+Occupational Safety and Health Administration (OSHA), United States Department of Labor, Pandemic Influenza Preparedness and Response Guidance for Healthcare Workers and Healthcare Employers (OSHA 3328-05) (2007) (PDF — 408K)
+Oklahoma City National Memorial & Museum, A Network of Hope: A Resource to Help
"During the balance of 2006 and early 2007, the Memorial staff invested hundreds of hours in studying the rebuilding process after other incidents, both man-made and natural disasters. In addition, we hosted a second Collective Reflection. The study included New York City after the World Trade Center terrorist attack, Hurricanes Hugo in Charleston (SC) and Andrew in Homestead (FL) and Miami (FL), earthquakes in Northridge (CA) and Kobe (Japan), floods in Des Moines (IA), and, finally, Hurricane Katrina in New Orleans (LA).
"What has resulted is a collection of documents covering Municipality, Business, General Public, Non-Government Response Organizations, Faith Community, Media, and Memorializing, with some assistance for resources regarding Preparedness. During 2007, the materials were reviewed by cities and organizations in multiple states that had experienced disasters and the challenges of rebuilding and healing.
"During the research, we learned that the concept of best practices may vary with the circumstances. Thus, we have identified some universals ? needs that appear to hold true regardless of the circumstances of either the source of the incident or the magnitude. Beyond these universals, the value or need of the materials may depend on the type, magnitude and circumstance of the incident and community resources."—Website.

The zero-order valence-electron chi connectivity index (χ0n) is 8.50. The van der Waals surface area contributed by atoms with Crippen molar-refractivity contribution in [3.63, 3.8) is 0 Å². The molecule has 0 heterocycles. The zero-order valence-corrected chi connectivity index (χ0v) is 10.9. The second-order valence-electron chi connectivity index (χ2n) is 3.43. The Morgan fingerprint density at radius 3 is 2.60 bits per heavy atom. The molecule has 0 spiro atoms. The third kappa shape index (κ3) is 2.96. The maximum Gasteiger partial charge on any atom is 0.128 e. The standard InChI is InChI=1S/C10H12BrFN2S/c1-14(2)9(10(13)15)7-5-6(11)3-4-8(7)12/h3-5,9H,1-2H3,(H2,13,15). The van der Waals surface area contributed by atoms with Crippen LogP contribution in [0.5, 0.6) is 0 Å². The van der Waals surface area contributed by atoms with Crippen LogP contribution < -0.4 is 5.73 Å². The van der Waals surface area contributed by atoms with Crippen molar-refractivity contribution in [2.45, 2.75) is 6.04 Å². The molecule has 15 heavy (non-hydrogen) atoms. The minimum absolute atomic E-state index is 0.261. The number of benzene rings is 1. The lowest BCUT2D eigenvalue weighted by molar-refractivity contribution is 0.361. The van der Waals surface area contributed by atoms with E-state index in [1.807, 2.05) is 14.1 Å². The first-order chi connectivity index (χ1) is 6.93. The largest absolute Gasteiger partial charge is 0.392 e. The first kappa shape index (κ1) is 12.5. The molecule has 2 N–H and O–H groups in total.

+Organisation for Economic Co-operation and Development (OECD), Large-scale Disasters: Lessons Learned (provided by: SourceOECD)
+Orice, William, Director, Financial Markets and Community Investments, United States Government Accountability Office (GAO), Federal Emergency Management Agency (FEMA) : Ongoing Challenges Facing the National Flood Insurance Program (GAO-08-118T) (October 2, 2007)(Testimony before the Committee on Banking, Housing and Urban Affairs, U.S. Senate) (PDF — 286K)
+Parfomak, Paul W., Specialist in Science and Technology, Resources, Science, and Industry Division, Congressional Research Service (CRS), Vulnerability of Concentrated Critical Infrastructure: Background and Policy Options (CRS Report for Congress, Order Code RL33206) (January 26, 2007) (PDF — 172K)
+Parmet, Wendy E., Terri and Katrina: A Population-Based Perspective on the Constitutional Right to Reject Treatment (provided by: SSRN) (Northeastern University School of Law Research Paper No. 01-2006) (May 2006) (PDF — 112K)
+Peek, Lori (Editor), Children, Youth and Environments Center for Research and Design, Special Issue: Children and Disasters Children, Youth and Environments Journal, v. 18, no.1 (2008)
+Platt, Rutherford H., Learning From Disasters: The Synergy of Law and Geography (Environmental Law Reporter, Volume 38, Issue 3, Page 10150) (March 2008) (PDF — 403K)
+Posner, Richard A., Catastrophe: Risk and Response
+President George W. Bush, The White House, Homeland Security Presidential Directive—HSPD-8 (December 17, 2003)
+President's Council on Integrity and Efficiency (PCIE), Homeland Security Roundtable, Compendium of OIG Hurricane Oversight in the Gulf States (December 12, 2005) (PDF — 3.77M)
+Salkin, Patricia E., Sustainability at the Edge: The Opportunity and Responsibility of Local Governments to Most Effectively Plan for Natural Disaster Mitigation (Environmental Law Reporter, Volume 38, Issue 3, Page 10158) (March 2008) (PDF — 429K)
+Savonis, Michael J., Virginia R. Burkett and Joanne R. Potter (Lead Authors), United States Department of Transportation and the United States Climate Change Science Program, Impacts of Climate Change and Variabilityon Transportation Systems andInfrastructure: Gulf Coast Study, Phase I, Report by U.S. Climate Change Science Program And the Subcommittee on Global Change Research (March 2008) (PDF — 10.1M)